I’ve experienced a few attention-grabbing events. Don taught me simple aerobatics: loops, rolls, and spins. In a spin you have to do the exact opposite of what instinct dictates to safely recover from the spin. It takes many practices to overcome the urge to follow instinct. Near Muskegon, Michigan the hydraulic line to the gear motor broke, so I hand-cranked the gear down and we landed safely for repairs. I’ve had a cylinder fail, and software go haywire, and watched a gyro tumble, but through it all, training trumped emotion. What began as boldness—to learn this new skill set and become licensed—has grown into steady confidence.
Being bold enough to learn to fly has been deeply rewarding. In 2004, I flew to Marathon in the Florida Keys to resupply friends who had lost power and food after a hurricane. In 2005, I brought my pastor to Pascagoula, Mississippi, so he could inspect the relief efforts of a smaller church post-Katrina to determine whether or not our larger church should send funds. Though I looked out of place among the military pilots and the jet pilots ferrying in FEMA representatives and supplies, I felt at home.
Flying has enhanced my marriage, not just because we can travel farther by taking turns at the controls, but because we are doing something we both enjoy. The world of aviation is still male-dominated, but I have to say everyone has treated me very well.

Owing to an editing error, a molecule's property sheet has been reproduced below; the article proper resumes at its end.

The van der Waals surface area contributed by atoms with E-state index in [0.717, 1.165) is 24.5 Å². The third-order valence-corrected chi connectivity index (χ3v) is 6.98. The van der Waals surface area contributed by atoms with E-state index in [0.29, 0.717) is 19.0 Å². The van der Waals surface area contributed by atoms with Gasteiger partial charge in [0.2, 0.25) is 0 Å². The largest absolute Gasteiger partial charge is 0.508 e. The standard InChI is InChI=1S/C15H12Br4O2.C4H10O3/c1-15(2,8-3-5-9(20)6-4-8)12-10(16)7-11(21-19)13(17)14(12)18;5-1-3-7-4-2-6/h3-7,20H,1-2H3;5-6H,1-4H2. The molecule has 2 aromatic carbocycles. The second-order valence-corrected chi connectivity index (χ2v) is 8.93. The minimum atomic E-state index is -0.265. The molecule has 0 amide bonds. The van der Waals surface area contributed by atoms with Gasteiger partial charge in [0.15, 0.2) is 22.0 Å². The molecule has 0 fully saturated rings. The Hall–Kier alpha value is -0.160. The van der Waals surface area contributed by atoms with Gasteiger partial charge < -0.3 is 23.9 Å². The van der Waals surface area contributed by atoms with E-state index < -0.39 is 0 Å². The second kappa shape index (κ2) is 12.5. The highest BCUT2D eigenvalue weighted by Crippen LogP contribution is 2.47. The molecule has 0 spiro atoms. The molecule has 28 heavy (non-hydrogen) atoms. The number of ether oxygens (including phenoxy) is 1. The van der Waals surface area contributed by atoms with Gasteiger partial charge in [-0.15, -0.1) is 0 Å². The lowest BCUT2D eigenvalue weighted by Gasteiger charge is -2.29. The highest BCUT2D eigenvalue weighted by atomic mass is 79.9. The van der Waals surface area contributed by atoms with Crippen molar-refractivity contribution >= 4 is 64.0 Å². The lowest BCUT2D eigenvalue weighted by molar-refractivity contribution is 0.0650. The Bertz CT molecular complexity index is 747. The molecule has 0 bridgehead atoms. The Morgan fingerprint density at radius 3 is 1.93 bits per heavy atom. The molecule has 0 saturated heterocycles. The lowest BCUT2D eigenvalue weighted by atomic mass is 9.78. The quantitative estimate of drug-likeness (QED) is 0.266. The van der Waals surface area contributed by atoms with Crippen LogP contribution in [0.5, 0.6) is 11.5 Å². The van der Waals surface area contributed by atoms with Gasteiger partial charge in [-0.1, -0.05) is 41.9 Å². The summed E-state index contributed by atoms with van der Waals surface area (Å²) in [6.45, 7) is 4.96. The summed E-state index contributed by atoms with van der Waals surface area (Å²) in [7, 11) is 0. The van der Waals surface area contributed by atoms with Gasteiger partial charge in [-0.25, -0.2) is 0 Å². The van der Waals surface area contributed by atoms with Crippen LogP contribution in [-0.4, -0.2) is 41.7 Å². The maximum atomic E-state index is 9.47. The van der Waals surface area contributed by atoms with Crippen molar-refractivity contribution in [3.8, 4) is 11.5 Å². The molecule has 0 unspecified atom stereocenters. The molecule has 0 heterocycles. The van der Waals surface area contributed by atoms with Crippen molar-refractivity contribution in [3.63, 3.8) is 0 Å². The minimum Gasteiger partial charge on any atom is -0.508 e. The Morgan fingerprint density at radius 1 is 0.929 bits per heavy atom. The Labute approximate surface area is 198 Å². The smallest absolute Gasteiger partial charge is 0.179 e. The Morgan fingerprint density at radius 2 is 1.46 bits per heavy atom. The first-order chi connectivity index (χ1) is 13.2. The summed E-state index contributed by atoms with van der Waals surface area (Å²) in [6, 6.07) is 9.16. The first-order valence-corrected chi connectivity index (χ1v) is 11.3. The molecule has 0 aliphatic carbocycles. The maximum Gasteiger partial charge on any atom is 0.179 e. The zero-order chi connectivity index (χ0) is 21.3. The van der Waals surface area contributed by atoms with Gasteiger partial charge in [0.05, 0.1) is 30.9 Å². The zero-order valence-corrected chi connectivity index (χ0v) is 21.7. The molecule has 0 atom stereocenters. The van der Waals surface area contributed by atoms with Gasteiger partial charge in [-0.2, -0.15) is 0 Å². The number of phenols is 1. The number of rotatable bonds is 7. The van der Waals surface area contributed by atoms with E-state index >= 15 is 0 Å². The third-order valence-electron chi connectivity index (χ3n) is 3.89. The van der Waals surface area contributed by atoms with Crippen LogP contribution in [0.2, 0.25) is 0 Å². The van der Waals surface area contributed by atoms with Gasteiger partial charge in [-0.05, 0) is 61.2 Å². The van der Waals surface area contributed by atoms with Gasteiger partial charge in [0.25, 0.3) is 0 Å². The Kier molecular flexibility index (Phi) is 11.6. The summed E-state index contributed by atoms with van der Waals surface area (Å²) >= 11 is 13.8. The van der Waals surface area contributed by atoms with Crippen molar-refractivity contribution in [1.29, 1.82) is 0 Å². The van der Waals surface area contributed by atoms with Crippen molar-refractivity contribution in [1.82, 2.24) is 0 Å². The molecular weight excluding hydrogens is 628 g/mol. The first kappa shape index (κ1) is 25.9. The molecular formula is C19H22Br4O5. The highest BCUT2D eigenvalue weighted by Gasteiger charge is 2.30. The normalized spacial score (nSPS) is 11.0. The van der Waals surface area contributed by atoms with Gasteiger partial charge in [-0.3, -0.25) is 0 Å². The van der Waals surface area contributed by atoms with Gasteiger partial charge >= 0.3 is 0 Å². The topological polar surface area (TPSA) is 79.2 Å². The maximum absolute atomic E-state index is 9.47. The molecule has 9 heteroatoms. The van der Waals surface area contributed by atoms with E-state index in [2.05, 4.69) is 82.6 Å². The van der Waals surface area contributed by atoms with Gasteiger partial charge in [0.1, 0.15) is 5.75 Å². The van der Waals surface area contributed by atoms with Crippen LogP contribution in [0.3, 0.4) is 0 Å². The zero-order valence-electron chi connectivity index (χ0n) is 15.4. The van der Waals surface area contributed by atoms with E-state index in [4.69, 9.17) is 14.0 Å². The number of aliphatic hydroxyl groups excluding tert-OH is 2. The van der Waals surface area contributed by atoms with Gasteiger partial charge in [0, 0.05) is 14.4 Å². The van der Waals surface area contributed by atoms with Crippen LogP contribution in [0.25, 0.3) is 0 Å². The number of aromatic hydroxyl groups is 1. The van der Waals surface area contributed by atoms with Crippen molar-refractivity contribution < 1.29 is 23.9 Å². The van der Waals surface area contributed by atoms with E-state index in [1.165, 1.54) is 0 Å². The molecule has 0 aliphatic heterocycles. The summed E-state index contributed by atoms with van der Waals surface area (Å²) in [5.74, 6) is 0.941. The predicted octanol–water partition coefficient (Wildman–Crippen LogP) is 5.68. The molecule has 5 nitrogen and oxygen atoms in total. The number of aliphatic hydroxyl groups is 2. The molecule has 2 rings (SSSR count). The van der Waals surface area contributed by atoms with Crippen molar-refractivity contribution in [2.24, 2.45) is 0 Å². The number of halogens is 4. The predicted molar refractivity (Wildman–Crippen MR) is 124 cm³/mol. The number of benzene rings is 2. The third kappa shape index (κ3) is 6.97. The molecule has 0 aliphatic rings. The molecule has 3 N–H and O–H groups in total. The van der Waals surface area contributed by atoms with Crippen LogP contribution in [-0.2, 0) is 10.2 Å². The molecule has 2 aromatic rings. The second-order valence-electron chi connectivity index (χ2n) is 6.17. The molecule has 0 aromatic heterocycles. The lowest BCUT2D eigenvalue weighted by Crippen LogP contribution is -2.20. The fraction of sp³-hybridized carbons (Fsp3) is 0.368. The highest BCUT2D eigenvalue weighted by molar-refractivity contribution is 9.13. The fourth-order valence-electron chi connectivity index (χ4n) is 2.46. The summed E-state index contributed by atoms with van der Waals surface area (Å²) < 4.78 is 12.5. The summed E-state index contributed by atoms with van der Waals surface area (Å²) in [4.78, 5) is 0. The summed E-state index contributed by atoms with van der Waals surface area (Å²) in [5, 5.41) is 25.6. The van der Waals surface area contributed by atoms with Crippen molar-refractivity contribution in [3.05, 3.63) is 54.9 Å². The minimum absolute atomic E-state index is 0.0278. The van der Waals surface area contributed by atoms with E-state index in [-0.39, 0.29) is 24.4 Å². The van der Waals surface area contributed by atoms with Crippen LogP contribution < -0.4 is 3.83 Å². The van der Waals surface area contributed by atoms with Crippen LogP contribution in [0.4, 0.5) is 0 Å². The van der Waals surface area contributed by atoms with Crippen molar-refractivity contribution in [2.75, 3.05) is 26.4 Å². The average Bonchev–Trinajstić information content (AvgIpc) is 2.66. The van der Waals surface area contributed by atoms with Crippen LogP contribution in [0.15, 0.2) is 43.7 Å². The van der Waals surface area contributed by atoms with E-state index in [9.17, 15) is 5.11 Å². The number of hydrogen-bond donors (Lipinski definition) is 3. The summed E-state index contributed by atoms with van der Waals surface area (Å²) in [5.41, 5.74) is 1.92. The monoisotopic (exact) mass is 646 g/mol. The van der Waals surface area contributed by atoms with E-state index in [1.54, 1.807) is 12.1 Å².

Being bold has paid off handsomely for me personally and professionally. We have a choice. We can live boldly or look back and wish we had.
This article previously appeared in Skirt! Magazine, their BOLD issue, August 2016.
Thank you, readers, for your feedback. The votes are in and the cover for the upcoming West of Famous. We have a winner. This is the third book in the Compass Crimes Series and it is scheduled for release in February. It can be read as a standalone. For those unfamiliar with the series, it has overlapping characters. The prominent characters in one book are minor characters in another. All the stories feature strong women and a crime. This story features Martina Ramos, a young woman who secretly takes a part-time job during a break from Oxford University.
Why the Right Cover Matters
According to experts in marketing, books in a series work best with a signature look or brand. Carl Hiaasen, for example, has eye-catching colorful, simple covers that tell the reader to expect humor. And yes, readers do judge a book by its cover. Great cover art reveals the type of story inside. I’ll prove it. Let’s play pick the genre.
Which one is romance? Young adult? Humor? Science Fiction? Literary or Women’s Fiction? And this is why choosing the right cover art matters.
The runners-up, though beautiful, did not resonate with loyal readers enough to suit the storyline. If you want some background on the setting of West of Famous, check out the research stage of developing this story here: Call Me Trawler Trash. Many thanks to the brilliant and talented graphic artists at Damonza.com for their work on these cover choices. These are the three runners-up.
And The Winner Is…
A young woman plays the role of her life when kidnappers mistake her for a celebrity.
Those who know where she is don’t value her life. Those who value her life, don’t know she’s missing.